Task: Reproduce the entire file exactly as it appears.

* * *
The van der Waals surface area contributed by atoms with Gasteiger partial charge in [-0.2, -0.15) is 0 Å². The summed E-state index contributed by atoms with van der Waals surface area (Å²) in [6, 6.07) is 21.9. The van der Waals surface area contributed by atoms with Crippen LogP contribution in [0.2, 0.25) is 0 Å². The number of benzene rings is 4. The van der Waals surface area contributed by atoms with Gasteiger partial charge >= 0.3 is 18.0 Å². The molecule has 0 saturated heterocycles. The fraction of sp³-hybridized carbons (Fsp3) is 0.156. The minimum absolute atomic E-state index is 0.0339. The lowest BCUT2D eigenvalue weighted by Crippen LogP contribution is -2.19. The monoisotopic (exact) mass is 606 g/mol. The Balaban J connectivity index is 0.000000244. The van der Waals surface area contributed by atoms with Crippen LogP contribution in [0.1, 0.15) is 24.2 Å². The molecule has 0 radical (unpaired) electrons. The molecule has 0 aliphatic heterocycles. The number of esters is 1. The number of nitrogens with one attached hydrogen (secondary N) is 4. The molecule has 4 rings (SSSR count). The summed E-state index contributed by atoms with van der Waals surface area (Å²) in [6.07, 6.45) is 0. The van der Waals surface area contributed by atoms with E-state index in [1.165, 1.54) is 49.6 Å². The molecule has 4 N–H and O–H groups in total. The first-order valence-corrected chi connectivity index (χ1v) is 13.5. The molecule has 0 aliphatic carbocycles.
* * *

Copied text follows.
The van der Waals surface area contributed by atoms with Gasteiger partial charge in [-0.2, -0.15) is 0 Å². The summed E-state index contributed by atoms with van der Waals surface area (Å²) in [6, 6.07) is 21.9. The van der Waals surface area contributed by atoms with Crippen LogP contribution in [0.2, 0.25) is 0 Å². The number of benzene rings is 4. The van der Waals surface area contributed by atoms with Gasteiger partial charge >= 0.3 is 18.0 Å². The molecule has 0 saturated heterocycles. The fraction of sp³-hybridized carbons (Fsp3) is 0.156. The minimum absolute atomic E-state index is 0.0339. The lowest BCUT2D eigenvalue weighted by Crippen LogP contribution is -2.19. The monoisotopic (exact) mass is 606 g/mol. The Balaban J connectivity index is 0.000000244. The van der Waals surface area contributed by atoms with Crippen LogP contribution in [0.1, 0.15) is 24.2 Å². The molecule has 0 radical (unpaired) electrons. The molecule has 0 aliphatic heterocycles. The number of esters is 1. The number of nitrogens with one attached hydrogen (secondary N) is 4. The molecule has 4 rings (SSSR count). The summed E-state index contributed by atoms with van der Waals surface area (Å²) in [6.07, 6.45) is 0. The van der Waals surface area contributed by atoms with E-state index in [1.165, 1.54) is 49.6 Å². The molecule has 4 N–H and O–H groups in total. The first-order valence-corrected chi connectivity index (χ1v) is 13.5. The molecule has 0 aliphatic carbocycles.